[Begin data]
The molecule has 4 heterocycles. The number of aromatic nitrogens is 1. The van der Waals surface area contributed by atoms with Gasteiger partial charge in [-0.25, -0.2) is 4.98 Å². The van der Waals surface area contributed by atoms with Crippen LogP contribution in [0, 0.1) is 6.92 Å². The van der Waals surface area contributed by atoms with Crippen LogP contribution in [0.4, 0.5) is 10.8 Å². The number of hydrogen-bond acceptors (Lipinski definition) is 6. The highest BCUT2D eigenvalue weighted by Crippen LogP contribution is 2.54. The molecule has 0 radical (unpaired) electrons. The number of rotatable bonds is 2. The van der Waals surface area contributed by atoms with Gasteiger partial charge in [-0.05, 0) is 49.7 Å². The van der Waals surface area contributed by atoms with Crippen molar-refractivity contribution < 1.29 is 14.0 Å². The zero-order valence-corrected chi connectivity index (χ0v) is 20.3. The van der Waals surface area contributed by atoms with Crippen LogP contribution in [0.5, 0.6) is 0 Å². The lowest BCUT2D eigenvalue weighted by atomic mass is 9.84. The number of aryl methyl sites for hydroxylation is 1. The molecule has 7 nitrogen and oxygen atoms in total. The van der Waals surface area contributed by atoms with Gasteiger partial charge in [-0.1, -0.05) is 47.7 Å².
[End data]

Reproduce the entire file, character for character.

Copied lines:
The molecule has 4 heterocycles. The number of aromatic nitrogens is 1. The van der Waals surface area contributed by atoms with Gasteiger partial charge in [-0.25, -0.2) is 4.98 Å². The van der Waals surface area contributed by atoms with Crippen LogP contribution in [0, 0.1) is 6.92 Å². The van der Waals surface area contributed by atoms with Crippen LogP contribution in [0.4, 0.5) is 10.8 Å². The number of hydrogen-bond acceptors (Lipinski definition) is 6. The highest BCUT2D eigenvalue weighted by Crippen LogP contribution is 2.54. The molecule has 0 radical (unpaired) electrons. The number of rotatable bonds is 2. The van der Waals surface area contributed by atoms with Gasteiger partial charge in [-0.05, 0) is 49.7 Å². The van der Waals surface area contributed by atoms with Crippen molar-refractivity contribution < 1.29 is 14.0 Å². The zero-order valence-corrected chi connectivity index (χ0v) is 20.3. The van der Waals surface area contributed by atoms with Crippen LogP contribution in [0.5, 0.6) is 0 Å². The lowest BCUT2D eigenvalue weighted by atomic mass is 9.84. The number of aryl methyl sites for hydroxylation is 1. The molecule has 7 nitrogen and oxygen atoms in total. The van der Waals surface area contributed by atoms with Gasteiger partial charge in [-0.1, -0.05) is 47.7 Å².